As we discussed yesterday, Macao reported its first human infection with the H7N9 virus after detecting HPAI for the third time this year in locally sold poultry. The Special Administrative Region of Macao - which lies only an hour's ferry ride from Hong Kong - and also happens to be the most densely populated region on earth.
Both Hong Kong and Macao import live poultry from the Chinese Mainland, are major centers of commerce and trade, receive tens of thousands of visitors every day, and lie adjacent to Guangdong Province on opposite sides of the Pearl River Estuary (see map above).
And Guangdong province - which is a major producer of poultry - happens to have reported the 2nd highest number of human H7N9 infections (n=196) and the highest number of H5N6 cases (n=7) since each virus emerged.
All of which makes Macao and Hong Kong particularly vulnerable to infectious disease threats like avian influenza. Hong Kong has dealt successfully with 16 imported cases of H7N9 over the past 4 years, but both regions are well aware of how quickly SARS spread in 2003.
Reports indicate the infected poultry vendor and his wife are both asymptomatic, have been isolated in a local hospital, and are receiving antivirals.
We only rarely learn of mild or asymptomatic H7N9 cases, since generally only the `sickest of the sick' present at local hospitals and are tested. The ability to observe this patient, and see if he has passed the virus on to others, may provide additional insight on how the virus is transmitted.
In the meantime, Hong Kong - with 14 times the population of Macao - is gearing up to deal with what has turned into an annual winter avian influenza threat (H7N9, H5N6, and H5N1) from the mainland.
The Centre for Health Protection (CHP) of the Department of Health received notification of the first human case of avian influenza A(H7N9) from the Health Bureau of Macao in the small hours today (December 14), and again urged the public to maintain strict personal, food and environmental hygiene both locally and during travel.
The male asymptomatic patient aged 58 is a wholesaler who had contact with silky fowls in a wholesale poultry market in Macau whose specimen was detected with avian influenza A(H7) antigen last night (December 13). He and his wife have been hospitalised for isolation and quarantine respectively.
"Recently, Guangdong reported the first human case of avian influenza A(H7N9) in this winter. Human H7N9 cases have also been detected in Zhejiang, Jiangsu and Fujian while human H5N6 cases in Hunan and Guangxi since November. Locally, four faecal dropping samples of birds collected from Mai Po Nature Reserve in late November were detected with H5N6 virus. Our risk assessment shows that the activity of avian influenza viruses is expected to increase in winter based on their seasonal pattern," a spokesman for the CHP said.
"The public should avoid touching birds, poultry or their droppings and visiting poultry markets or farms during travel, particularly in the upcoming Christmas and New Year holidays. If feeling unwell such as fever or cough, wear a mask and seek medical advice at once. Travellers returning from affected areas should consult doctors promptly if symptoms develop and let them know your travel history," the spokesman added.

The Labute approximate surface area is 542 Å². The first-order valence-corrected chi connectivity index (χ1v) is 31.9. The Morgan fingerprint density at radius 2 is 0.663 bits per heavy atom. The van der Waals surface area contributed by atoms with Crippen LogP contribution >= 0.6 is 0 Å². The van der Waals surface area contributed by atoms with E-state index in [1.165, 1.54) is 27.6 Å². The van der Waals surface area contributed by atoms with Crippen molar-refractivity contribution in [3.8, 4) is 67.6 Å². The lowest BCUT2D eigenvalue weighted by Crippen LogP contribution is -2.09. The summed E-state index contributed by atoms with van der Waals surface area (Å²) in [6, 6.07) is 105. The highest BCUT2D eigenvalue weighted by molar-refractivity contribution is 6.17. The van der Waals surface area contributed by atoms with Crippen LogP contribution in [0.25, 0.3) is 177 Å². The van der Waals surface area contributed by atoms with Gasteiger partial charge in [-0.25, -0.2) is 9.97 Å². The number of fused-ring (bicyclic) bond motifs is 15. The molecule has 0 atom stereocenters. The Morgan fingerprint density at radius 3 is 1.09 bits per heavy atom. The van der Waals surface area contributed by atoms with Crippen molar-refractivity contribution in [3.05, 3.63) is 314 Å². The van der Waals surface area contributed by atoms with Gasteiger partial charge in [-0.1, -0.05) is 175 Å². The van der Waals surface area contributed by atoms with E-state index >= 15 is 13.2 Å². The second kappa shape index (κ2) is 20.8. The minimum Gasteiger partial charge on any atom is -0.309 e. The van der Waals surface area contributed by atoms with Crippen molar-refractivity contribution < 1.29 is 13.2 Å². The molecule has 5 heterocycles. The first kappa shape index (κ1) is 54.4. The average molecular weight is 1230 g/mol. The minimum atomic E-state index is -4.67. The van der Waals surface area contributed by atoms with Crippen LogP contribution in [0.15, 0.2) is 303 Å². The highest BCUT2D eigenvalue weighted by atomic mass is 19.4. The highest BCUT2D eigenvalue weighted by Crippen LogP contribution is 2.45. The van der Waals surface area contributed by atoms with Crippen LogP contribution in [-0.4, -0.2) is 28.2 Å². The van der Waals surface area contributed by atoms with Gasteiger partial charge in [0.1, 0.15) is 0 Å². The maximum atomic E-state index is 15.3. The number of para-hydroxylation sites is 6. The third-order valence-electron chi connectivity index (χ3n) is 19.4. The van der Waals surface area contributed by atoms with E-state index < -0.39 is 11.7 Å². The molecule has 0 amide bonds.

"We will remain vigilant and work closely with the World Health Organization and relevant health authorities to monitor the latest developments," the spokesman said.
The CHP's Port Health Office conducts health surveillance measures at all boundary control points. Thermal imaging systems are in place for body temperature checks on inbound travellers. Suspected cases will be immediately referred to public hospitals for follow-up.
The display of posters and broadcasting of health messages in departure and arrival halls as health education for travellers is underway. The travel industry and other stakeholders are regularly updated on the latest information.
The public should maintain strict personal, hand, food and environmental hygiene and take heed of advice below while handling poultry:
- When handling live chickens, do not touch them or their droppings. Do not blow at their bottoms. Wash eggs with detergent if soiled with faecal matter and cook and consume them immediately. Always wash hands thoroughly with soap and water after handling chickens and eggs;
- Eggs should be cooked well until the white and yolk become firm. Do not eat raw eggs or dip cooked food into any sauce with raw eggs. Poultry should be cooked thoroughly. If there is pinkish juice running from the cooked poultry or the middle part of its bone is still red, the poultry should be cooked again until fully done;
- Wash hands frequently, especially before touching the mouth, nose or eyes, before handling food or eating, and after going to toilet, touching public installations or equipment such as escalator handrails, elevator control panels or door knobs, or when hands are dirtied by respiratory secretions after coughing or sneezing; and
- Wear a mask if fever or respiratory symptoms develop, going to a hospital or clinic, or while taking caring of patients with fever or respiratory symptoms.
The public may visit the CHP's pages for more information: the avian influenza page, the weekly Avian Influenza Report, global statistics and affected areas of avian influenza, the Facebook Page and the YouTube Channel.Ends/Wednesday, December 14, 2016